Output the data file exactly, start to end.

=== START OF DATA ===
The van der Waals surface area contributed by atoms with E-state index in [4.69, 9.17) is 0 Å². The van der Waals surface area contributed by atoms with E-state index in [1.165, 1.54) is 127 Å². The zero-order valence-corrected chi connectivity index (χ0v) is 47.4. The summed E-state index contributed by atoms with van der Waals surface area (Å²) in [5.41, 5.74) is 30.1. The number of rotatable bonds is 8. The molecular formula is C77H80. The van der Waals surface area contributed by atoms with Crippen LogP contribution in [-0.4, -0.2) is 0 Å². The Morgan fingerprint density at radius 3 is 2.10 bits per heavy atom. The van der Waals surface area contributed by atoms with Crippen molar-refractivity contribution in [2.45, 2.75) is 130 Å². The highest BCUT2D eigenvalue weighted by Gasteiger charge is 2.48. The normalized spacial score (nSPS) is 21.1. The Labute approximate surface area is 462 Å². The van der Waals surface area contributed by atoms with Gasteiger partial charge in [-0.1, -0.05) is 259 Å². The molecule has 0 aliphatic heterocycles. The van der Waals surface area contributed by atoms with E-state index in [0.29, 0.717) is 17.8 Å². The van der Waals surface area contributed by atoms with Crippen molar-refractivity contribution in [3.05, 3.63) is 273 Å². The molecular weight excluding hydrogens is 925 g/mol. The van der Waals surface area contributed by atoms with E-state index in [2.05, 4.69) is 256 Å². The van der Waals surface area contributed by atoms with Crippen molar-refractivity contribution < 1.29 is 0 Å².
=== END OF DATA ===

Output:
The van der Waals surface area contributed by atoms with E-state index in [4.69, 9.17) is 0 Å². The van der Waals surface area contributed by atoms with E-state index in [1.165, 1.54) is 127 Å². The zero-order valence-corrected chi connectivity index (χ0v) is 47.4. The summed E-state index contributed by atoms with van der Waals surface area (Å²) in [5.41, 5.74) is 30.1. The number of rotatable bonds is 8. The molecular formula is C77H80. The van der Waals surface area contributed by atoms with Crippen LogP contribution in [-0.4, -0.2) is 0 Å². The Morgan fingerprint density at radius 3 is 2.10 bits per heavy atom. The van der Waals surface area contributed by atoms with Crippen molar-refractivity contribution in [2.45, 2.75) is 130 Å². The highest BCUT2D eigenvalue weighted by Gasteiger charge is 2.48. The normalized spacial score (nSPS) is 21.1. The Labute approximate surface area is 462 Å². The van der Waals surface area contributed by atoms with Gasteiger partial charge in [-0.1, -0.05) is 259 Å². The molecule has 0 aliphatic heterocycles. The van der Waals surface area contributed by atoms with E-state index in [0.29, 0.717) is 17.8 Å². The van der Waals surface area contributed by atoms with Crippen molar-refractivity contribution in [3.05, 3.63) is 273 Å². The molecular weight excluding hydrogens is 925 g/mol. The van der Waals surface area contributed by atoms with E-state index in [2.05, 4.69) is 256 Å². The van der Waals surface area contributed by atoms with Crippen molar-refractivity contribution < 1.29 is 0 Å².